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Guest cfm56

Thrust for Altitude

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Hello all, Im looking for information on how to tweak the .AIR file to allow the aircraft to descend with thrust as opposed to pitch. Im many of you have heard the saying "pitch for airspeed, power for altitude" in ref to slow flight......Can any one help me set this up in the sim.Gideon

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To be honest, based on your post... this has nothing to do with an .air file at all.However, I have to admit I'm still uncertain what you're wanting to accomplish.

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OK, what im aiming to accomplish is to control an aircrafts Rate of descent on the vsi using thrust imputs so that when i power down to say 60 percent n1 the aircraft descends by xxxx on the vsi for example.... and likewise when power is increased the aircraft vertical speed increases...Gideon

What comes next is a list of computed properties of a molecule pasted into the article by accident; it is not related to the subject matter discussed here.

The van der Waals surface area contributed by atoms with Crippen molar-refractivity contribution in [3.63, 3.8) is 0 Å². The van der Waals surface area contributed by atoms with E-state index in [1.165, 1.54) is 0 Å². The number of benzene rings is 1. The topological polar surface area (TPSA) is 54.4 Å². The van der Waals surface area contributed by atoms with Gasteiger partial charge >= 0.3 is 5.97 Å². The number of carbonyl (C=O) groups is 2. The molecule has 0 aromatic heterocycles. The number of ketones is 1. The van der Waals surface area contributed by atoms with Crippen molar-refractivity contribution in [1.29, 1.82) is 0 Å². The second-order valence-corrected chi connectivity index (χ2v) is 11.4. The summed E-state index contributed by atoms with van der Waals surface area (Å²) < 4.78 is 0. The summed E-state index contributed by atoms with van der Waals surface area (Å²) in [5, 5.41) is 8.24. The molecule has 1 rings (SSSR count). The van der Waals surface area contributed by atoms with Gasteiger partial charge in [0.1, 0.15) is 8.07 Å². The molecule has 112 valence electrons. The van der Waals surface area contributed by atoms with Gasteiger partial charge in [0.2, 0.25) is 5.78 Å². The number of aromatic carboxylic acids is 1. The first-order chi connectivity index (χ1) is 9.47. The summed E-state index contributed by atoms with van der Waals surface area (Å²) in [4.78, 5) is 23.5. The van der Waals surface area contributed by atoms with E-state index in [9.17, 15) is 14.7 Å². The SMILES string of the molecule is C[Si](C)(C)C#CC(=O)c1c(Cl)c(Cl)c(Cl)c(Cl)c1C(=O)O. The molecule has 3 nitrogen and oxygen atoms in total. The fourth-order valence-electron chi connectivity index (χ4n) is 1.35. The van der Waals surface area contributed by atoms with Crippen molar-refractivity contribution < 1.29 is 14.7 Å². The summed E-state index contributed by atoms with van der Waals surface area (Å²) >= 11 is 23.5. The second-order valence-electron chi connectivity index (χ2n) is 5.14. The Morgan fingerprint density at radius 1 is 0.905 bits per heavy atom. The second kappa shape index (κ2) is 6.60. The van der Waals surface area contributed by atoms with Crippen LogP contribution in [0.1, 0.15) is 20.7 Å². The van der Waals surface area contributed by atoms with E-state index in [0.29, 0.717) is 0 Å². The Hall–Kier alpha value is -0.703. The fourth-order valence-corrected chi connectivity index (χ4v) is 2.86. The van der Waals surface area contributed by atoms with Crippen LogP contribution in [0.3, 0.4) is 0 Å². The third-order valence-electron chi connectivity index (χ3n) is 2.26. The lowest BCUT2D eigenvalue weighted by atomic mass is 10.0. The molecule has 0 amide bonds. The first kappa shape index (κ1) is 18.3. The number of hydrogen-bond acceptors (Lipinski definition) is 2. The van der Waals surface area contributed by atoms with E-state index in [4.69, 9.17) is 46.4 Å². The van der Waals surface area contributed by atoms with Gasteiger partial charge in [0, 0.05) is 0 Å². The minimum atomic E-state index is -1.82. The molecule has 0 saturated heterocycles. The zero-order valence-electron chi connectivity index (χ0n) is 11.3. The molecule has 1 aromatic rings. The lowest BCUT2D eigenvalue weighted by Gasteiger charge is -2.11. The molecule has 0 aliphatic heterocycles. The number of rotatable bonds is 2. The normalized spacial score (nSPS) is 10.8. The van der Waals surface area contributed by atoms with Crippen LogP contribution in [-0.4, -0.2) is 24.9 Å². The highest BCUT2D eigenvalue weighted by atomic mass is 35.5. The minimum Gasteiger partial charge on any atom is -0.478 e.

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Well, it doesn't work quite like that in the real world. Pitch and thrust are inter-related during climbs and descents.Theoretically, you could climb (poorly) by simply increasing power and, therefore, airspeed. When the aircraft accelerated, the wing would provide more lift at the same angle of attack. To maintain that same exact AoA, you'd have to trim against it, which would mean you were climbing (clumsily) and trimming down at the same time.Climb and descent rates are controlled using both pitch and power.Btw, that "pitch for speed; power for altitude" is only a mantra for beginners. At best, it indicates only which element you introduce FIRST in SOME scenarios. In reality, because pitch adjustments are fast-acting and precise, pitch is used to maintain whichever element (speed or altitude) is most critical in the applicable flight regime at that time. Consider an ILS approach. Staying on the glideslope is more important than a few knots more or less. You get high, let's say, so you lower the nose slightly. That causes the speed to increase slightly, so you also back off the power a fraction. Note: you don't chase the glideslope with pitch; you just adjust the pitch by a degree or two, then hold that new pitch angle until you see how it works.A tight short-field landing is just the opposite. You want that speed nailed close to, but above, stall. Pitch adjustments keep the airspeed correct and power is used to adjust the descent rate.Either way, pitch OR power may be the very first corrective control input, but the other adjustment will probably be needed also.(Boy, oh boy, is this gonna bring the 300-hour instructor pilots out of the woodwork!)Sorry about the long post, but I hope it helps explain why what you want to do is neither practical nor realistic.Good luck,Glenn